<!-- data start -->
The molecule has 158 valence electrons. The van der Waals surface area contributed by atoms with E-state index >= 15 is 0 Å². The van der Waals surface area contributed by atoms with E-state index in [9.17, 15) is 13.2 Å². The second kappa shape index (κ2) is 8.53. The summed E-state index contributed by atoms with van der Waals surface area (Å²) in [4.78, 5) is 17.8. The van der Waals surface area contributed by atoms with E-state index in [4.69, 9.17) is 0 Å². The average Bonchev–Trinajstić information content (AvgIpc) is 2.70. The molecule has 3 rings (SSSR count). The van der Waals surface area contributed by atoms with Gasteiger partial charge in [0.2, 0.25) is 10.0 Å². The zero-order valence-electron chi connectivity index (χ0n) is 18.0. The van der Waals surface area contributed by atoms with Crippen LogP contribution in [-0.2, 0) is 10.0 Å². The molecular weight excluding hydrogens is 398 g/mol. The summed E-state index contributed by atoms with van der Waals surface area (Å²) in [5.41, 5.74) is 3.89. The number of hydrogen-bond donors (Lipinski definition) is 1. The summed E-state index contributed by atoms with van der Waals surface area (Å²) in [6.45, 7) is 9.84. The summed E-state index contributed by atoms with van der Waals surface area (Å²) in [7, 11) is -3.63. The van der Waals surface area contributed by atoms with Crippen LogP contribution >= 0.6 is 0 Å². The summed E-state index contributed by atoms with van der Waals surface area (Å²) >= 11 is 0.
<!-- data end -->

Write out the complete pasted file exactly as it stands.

The molecule has 158 valence electrons. The van der Waals surface area contributed by atoms with E-state index >= 15 is 0 Å². The van der Waals surface area contributed by atoms with E-state index in [9.17, 15) is 13.2 Å². The second kappa shape index (κ2) is 8.53. The summed E-state index contributed by atoms with van der Waals surface area (Å²) in [4.78, 5) is 17.8. The van der Waals surface area contributed by atoms with E-state index in [4.69, 9.17) is 0 Å². The average Bonchev–Trinajstić information content (AvgIpc) is 2.70. The molecule has 3 rings (SSSR count). The van der Waals surface area contributed by atoms with Gasteiger partial charge in [0.2, 0.25) is 10.0 Å². The zero-order valence-electron chi connectivity index (χ0n) is 18.0. The van der Waals surface area contributed by atoms with Crippen LogP contribution in [-0.2, 0) is 10.0 Å². The molecular weight excluding hydrogens is 398 g/mol. The summed E-state index contributed by atoms with van der Waals surface area (Å²) in [5.41, 5.74) is 3.89. The number of hydrogen-bond donors (Lipinski definition) is 1. The summed E-state index contributed by atoms with van der Waals surface area (Å²) in [6.45, 7) is 9.84. The summed E-state index contributed by atoms with van der Waals surface area (Å²) in [7, 11) is -3.63. The van der Waals surface area contributed by atoms with Crippen LogP contribution >= 0.6 is 0 Å². The summed E-state index contributed by atoms with van der Waals surface area (Å²) >= 11 is 0.